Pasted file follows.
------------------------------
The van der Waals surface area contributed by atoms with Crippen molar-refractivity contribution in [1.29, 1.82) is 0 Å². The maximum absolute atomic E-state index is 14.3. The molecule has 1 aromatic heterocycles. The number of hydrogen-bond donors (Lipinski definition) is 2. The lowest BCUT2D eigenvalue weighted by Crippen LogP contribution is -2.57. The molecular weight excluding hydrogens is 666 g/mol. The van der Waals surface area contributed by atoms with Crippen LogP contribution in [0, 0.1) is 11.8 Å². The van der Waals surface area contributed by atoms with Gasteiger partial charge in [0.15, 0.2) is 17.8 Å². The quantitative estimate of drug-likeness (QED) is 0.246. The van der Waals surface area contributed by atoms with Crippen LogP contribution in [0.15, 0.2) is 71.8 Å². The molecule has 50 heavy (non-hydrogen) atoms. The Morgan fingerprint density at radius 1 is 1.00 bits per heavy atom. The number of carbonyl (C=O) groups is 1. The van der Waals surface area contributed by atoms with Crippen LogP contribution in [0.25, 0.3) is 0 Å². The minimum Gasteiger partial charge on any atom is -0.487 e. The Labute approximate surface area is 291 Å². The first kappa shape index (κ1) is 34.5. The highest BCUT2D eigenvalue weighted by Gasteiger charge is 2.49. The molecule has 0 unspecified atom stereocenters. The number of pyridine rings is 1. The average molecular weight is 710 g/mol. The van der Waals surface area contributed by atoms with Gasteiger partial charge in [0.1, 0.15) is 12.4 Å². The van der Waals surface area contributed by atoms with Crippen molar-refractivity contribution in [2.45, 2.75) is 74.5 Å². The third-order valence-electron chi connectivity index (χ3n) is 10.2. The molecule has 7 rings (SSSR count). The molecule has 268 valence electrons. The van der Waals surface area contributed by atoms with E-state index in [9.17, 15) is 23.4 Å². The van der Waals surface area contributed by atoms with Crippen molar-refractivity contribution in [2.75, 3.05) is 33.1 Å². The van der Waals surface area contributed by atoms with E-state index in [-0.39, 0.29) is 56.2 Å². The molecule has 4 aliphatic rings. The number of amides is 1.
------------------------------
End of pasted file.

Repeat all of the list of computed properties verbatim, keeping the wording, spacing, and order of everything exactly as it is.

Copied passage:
The van der Waals surface area contributed by atoms with Crippen molar-refractivity contribution in [1.29, 1.82) is 0 Å². The maximum absolute atomic E-state index is 14.3. The molecule has 1 aromatic heterocycles. The number of hydrogen-bond donors (Lipinski definition) is 2. The lowest BCUT2D eigenvalue weighted by Crippen LogP contribution is -2.57. The molecular weight excluding hydrogens is 666 g/mol. The van der Waals surface area contributed by atoms with Crippen LogP contribution in [0, 0.1) is 11.8 Å². The van der Waals surface area contributed by atoms with Gasteiger partial charge in [0.15, 0.2) is 17.8 Å². The quantitative estimate of drug-likeness (QED) is 0.246. The van der Waals surface area contributed by atoms with Crippen LogP contribution in [0.15, 0.2) is 71.8 Å². The molecule has 50 heavy (non-hydrogen) atoms. The Morgan fingerprint density at radius 1 is 1.00 bits per heavy atom. The number of carbonyl (C=O) groups is 1. The van der Waals surface area contributed by atoms with Crippen LogP contribution in [0.25, 0.3) is 0 Å². The minimum Gasteiger partial charge on any atom is -0.487 e. The Labute approximate surface area is 291 Å². The first kappa shape index (κ1) is 34.5. The highest BCUT2D eigenvalue weighted by Gasteiger charge is 2.49. The molecule has 0 unspecified atom stereocenters. The number of pyridine rings is 1. The average molecular weight is 710 g/mol. The van der Waals surface area contributed by atoms with Gasteiger partial charge in [0.1, 0.15) is 12.4 Å². The van der Waals surface area contributed by atoms with Crippen molar-refractivity contribution in [2.45, 2.75) is 74.5 Å². The third-order valence-electron chi connectivity index (χ3n) is 10.2. The molecule has 7 rings (SSSR count). The molecule has 268 valence electrons. The van der Waals surface area contributed by atoms with E-state index in [9.17, 15) is 23.4 Å². The van der Waals surface area contributed by atoms with Crippen molar-refractivity contribution in [2.75, 3.05) is 33.1 Å². The van der Waals surface area contributed by atoms with E-state index in [-0.39, 0.29) is 56.2 Å². The molecule has 4 aliphatic rings. The number of amides is 1.